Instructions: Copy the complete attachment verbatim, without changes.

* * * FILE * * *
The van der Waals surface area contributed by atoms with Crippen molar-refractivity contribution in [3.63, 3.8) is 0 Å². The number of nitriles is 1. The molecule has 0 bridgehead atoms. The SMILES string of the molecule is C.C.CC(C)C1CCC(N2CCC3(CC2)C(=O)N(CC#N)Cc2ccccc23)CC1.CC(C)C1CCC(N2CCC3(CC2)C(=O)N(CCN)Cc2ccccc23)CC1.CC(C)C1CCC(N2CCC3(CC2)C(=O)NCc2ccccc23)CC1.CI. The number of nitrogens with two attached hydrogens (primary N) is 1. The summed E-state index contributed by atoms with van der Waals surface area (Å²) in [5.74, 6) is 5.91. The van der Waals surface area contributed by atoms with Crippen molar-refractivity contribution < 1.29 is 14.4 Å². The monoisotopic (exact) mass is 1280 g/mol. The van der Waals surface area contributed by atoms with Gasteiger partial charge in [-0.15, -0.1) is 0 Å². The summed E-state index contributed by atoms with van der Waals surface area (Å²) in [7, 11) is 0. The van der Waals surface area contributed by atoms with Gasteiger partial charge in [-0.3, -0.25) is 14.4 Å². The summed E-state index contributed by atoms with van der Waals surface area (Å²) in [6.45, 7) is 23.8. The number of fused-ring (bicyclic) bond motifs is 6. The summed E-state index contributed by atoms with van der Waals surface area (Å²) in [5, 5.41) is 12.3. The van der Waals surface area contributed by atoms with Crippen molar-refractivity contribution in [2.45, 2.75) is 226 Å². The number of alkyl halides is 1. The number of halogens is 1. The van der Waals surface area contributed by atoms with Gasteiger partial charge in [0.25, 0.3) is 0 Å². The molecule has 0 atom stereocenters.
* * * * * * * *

The van der Waals surface area contributed by atoms with Crippen molar-refractivity contribution in [3.63, 3.8) is 0 Å². The number of nitriles is 1. The molecule has 0 bridgehead atoms. The SMILES string of the molecule is C.C.CC(C)C1CCC(N2CCC3(CC2)C(=O)N(CC#N)Cc2ccccc23)CC1.CC(C)C1CCC(N2CCC3(CC2)C(=O)N(CCN)Cc2ccccc23)CC1.CC(C)C1CCC(N2CCC3(CC2)C(=O)NCc2ccccc23)CC1.CI. The number of nitrogens with two attached hydrogens (primary N) is 1. The summed E-state index contributed by atoms with van der Waals surface area (Å²) in [5.74, 6) is 5.91. The van der Waals surface area contributed by atoms with Crippen molar-refractivity contribution < 1.29 is 14.4 Å². The monoisotopic (exact) mass is 1280 g/mol. The van der Waals surface area contributed by atoms with Gasteiger partial charge in [-0.15, -0.1) is 0 Å². The summed E-state index contributed by atoms with van der Waals surface area (Å²) in [7, 11) is 0. The van der Waals surface area contributed by atoms with Gasteiger partial charge in [-0.3, -0.25) is 14.4 Å². The summed E-state index contributed by atoms with van der Waals surface area (Å²) in [6.45, 7) is 23.8. The number of fused-ring (bicyclic) bond motifs is 6. The summed E-state index contributed by atoms with van der Waals surface area (Å²) in [5, 5.41) is 12.3. The van der Waals surface area contributed by atoms with Crippen molar-refractivity contribution in [2.45, 2.75) is 226 Å². The number of alkyl halides is 1. The number of halogens is 1. The van der Waals surface area contributed by atoms with Gasteiger partial charge in [0.25, 0.3) is 0 Å². The molecule has 0 atom stereocenters.